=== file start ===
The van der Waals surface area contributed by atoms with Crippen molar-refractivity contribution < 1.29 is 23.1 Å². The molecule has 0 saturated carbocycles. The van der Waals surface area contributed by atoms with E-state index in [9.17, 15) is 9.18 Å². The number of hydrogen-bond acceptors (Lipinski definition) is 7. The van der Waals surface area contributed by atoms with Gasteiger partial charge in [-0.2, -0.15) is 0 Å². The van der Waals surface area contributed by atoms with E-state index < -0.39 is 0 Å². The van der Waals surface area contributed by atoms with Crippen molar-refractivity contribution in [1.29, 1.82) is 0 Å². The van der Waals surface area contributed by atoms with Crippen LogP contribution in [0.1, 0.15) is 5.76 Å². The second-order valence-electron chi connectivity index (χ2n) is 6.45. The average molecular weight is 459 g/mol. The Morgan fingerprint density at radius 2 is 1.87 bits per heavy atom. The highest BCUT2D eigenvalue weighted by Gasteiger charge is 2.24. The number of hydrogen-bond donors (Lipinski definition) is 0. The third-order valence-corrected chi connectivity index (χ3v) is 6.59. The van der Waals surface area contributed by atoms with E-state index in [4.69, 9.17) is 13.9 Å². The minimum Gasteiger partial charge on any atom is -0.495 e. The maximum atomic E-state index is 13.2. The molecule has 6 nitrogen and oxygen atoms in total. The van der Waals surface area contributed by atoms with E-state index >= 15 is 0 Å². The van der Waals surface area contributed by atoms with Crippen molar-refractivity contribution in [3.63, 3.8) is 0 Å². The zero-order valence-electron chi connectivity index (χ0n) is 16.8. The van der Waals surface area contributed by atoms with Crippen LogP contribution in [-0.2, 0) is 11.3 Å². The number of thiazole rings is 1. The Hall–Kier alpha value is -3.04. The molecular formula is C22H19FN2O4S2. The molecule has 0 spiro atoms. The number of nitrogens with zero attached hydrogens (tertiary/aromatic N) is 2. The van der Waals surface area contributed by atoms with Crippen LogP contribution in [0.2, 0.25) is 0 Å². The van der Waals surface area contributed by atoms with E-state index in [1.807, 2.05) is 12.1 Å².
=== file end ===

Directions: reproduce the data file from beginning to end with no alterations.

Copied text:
The van der Waals surface area contributed by atoms with Crippen molar-refractivity contribution < 1.29 is 23.1 Å². The molecule has 0 saturated carbocycles. The van der Waals surface area contributed by atoms with E-state index in [9.17, 15) is 9.18 Å². The number of hydrogen-bond acceptors (Lipinski definition) is 7. The van der Waals surface area contributed by atoms with Gasteiger partial charge in [-0.2, -0.15) is 0 Å². The van der Waals surface area contributed by atoms with E-state index < -0.39 is 0 Å². The van der Waals surface area contributed by atoms with Crippen molar-refractivity contribution in [1.29, 1.82) is 0 Å². The van der Waals surface area contributed by atoms with Crippen LogP contribution in [0.1, 0.15) is 5.76 Å². The second-order valence-electron chi connectivity index (χ2n) is 6.45. The average molecular weight is 459 g/mol. The Morgan fingerprint density at radius 2 is 1.87 bits per heavy atom. The highest BCUT2D eigenvalue weighted by Gasteiger charge is 2.24. The number of hydrogen-bond donors (Lipinski definition) is 0. The third-order valence-corrected chi connectivity index (χ3v) is 6.59. The van der Waals surface area contributed by atoms with E-state index in [4.69, 9.17) is 13.9 Å². The minimum Gasteiger partial charge on any atom is -0.495 e. The maximum atomic E-state index is 13.2. The molecule has 6 nitrogen and oxygen atoms in total. The van der Waals surface area contributed by atoms with E-state index >= 15 is 0 Å². The van der Waals surface area contributed by atoms with Crippen molar-refractivity contribution in [3.63, 3.8) is 0 Å². The zero-order valence-electron chi connectivity index (χ0n) is 16.8. The van der Waals surface area contributed by atoms with Crippen LogP contribution in [-0.2, 0) is 11.3 Å². The number of thiazole rings is 1. The Hall–Kier alpha value is -3.04. The molecular formula is C22H19FN2O4S2. The molecule has 0 spiro atoms. The number of nitrogens with zero attached hydrogens (tertiary/aromatic N) is 2. The van der Waals surface area contributed by atoms with Crippen LogP contribution in [0.2, 0.25) is 0 Å². The van der Waals surface area contributed by atoms with E-state index in [1.807, 2.05) is 12.1 Å².